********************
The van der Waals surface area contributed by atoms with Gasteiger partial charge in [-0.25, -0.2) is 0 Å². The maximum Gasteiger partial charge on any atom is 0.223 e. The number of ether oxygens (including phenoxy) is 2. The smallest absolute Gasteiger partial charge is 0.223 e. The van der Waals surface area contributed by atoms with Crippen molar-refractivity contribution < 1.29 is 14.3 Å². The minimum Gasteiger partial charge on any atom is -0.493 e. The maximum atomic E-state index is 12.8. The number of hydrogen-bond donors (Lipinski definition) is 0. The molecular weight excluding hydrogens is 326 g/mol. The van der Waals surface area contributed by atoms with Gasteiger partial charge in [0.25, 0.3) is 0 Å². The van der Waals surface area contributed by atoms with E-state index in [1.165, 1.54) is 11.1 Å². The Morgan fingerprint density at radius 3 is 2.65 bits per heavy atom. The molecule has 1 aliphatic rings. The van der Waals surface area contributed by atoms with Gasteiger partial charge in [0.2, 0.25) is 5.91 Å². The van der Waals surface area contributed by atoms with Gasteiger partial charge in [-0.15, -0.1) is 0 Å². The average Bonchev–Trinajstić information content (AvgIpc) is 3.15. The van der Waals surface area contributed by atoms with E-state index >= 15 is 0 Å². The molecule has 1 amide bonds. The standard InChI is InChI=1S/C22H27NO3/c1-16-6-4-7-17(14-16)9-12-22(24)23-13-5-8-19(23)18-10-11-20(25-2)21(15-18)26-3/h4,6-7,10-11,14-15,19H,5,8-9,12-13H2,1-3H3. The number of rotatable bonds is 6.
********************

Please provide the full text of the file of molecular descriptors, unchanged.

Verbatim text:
The van der Waals surface area contributed by atoms with Gasteiger partial charge in [-0.25, -0.2) is 0 Å². The maximum Gasteiger partial charge on any atom is 0.223 e. The number of ether oxygens (including phenoxy) is 2. The smallest absolute Gasteiger partial charge is 0.223 e. The van der Waals surface area contributed by atoms with Crippen molar-refractivity contribution < 1.29 is 14.3 Å². The minimum Gasteiger partial charge on any atom is -0.493 e. The maximum atomic E-state index is 12.8. The number of hydrogen-bond donors (Lipinski definition) is 0. The molecular weight excluding hydrogens is 326 g/mol. The van der Waals surface area contributed by atoms with Gasteiger partial charge in [0.25, 0.3) is 0 Å². The van der Waals surface area contributed by atoms with E-state index in [1.165, 1.54) is 11.1 Å². The Morgan fingerprint density at radius 3 is 2.65 bits per heavy atom. The molecule has 1 aliphatic rings. The van der Waals surface area contributed by atoms with Gasteiger partial charge in [0.2, 0.25) is 5.91 Å². The van der Waals surface area contributed by atoms with Gasteiger partial charge in [-0.15, -0.1) is 0 Å². The average Bonchev–Trinajstić information content (AvgIpc) is 3.15. The van der Waals surface area contributed by atoms with E-state index >= 15 is 0 Å². The molecule has 1 amide bonds. The standard InChI is InChI=1S/C22H27NO3/c1-16-6-4-7-17(14-16)9-12-22(24)23-13-5-8-19(23)18-10-11-20(25-2)21(15-18)26-3/h4,6-7,10-11,14-15,19H,5,8-9,12-13H2,1-3H3. The number of rotatable bonds is 6.